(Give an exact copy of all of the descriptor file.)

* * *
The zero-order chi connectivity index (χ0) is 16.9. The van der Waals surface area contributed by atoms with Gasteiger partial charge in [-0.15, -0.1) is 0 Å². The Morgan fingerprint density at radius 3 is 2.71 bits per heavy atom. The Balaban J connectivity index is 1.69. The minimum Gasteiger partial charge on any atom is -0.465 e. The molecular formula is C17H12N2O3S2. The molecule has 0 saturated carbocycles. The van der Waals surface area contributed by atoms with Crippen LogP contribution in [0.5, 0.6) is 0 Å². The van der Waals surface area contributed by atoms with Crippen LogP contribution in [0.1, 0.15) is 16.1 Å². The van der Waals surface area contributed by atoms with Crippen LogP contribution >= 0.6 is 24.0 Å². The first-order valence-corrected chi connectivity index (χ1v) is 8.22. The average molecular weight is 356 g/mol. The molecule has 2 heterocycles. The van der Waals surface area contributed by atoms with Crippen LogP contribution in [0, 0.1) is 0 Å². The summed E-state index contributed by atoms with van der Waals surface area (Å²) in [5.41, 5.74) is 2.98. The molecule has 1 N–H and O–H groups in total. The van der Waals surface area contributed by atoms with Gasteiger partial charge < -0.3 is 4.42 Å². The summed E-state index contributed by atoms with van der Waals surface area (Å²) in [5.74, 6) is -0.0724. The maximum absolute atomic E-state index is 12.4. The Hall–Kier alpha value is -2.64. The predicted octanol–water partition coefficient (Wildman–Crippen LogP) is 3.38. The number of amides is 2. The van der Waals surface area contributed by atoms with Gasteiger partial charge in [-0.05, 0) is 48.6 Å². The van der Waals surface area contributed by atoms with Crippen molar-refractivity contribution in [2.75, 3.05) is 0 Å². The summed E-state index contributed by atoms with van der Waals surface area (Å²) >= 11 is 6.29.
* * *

The zero-order chi connectivity index (χ0) is 16.9. The van der Waals surface area contributed by atoms with Gasteiger partial charge in [-0.15, -0.1) is 0 Å². The Morgan fingerprint density at radius 3 is 2.71 bits per heavy atom. The Balaban J connectivity index is 1.69. The minimum Gasteiger partial charge on any atom is -0.465 e. The molecular formula is C17H12N2O3S2. The molecule has 0 saturated carbocycles. The van der Waals surface area contributed by atoms with Crippen LogP contribution in [0.5, 0.6) is 0 Å². The van der Waals surface area contributed by atoms with Crippen LogP contribution in [0.1, 0.15) is 16.1 Å². The van der Waals surface area contributed by atoms with Crippen LogP contribution >= 0.6 is 24.0 Å². The first-order valence-corrected chi connectivity index (χ1v) is 8.22. The average molecular weight is 356 g/mol. The molecule has 2 heterocycles. The van der Waals surface area contributed by atoms with Crippen LogP contribution in [0, 0.1) is 0 Å². The summed E-state index contributed by atoms with van der Waals surface area (Å²) in [5.41, 5.74) is 2.98. The molecule has 1 N–H and O–H groups in total. The van der Waals surface area contributed by atoms with Gasteiger partial charge < -0.3 is 4.42 Å². The summed E-state index contributed by atoms with van der Waals surface area (Å²) in [5.74, 6) is -0.0724. The maximum absolute atomic E-state index is 12.4. The Hall–Kier alpha value is -2.64. The predicted octanol–water partition coefficient (Wildman–Crippen LogP) is 3.38. The number of amides is 2. The van der Waals surface area contributed by atoms with Gasteiger partial charge in [-0.05, 0) is 48.6 Å². The van der Waals surface area contributed by atoms with Crippen molar-refractivity contribution in [2.75, 3.05) is 0 Å². The summed E-state index contributed by atoms with van der Waals surface area (Å²) >= 11 is 6.29.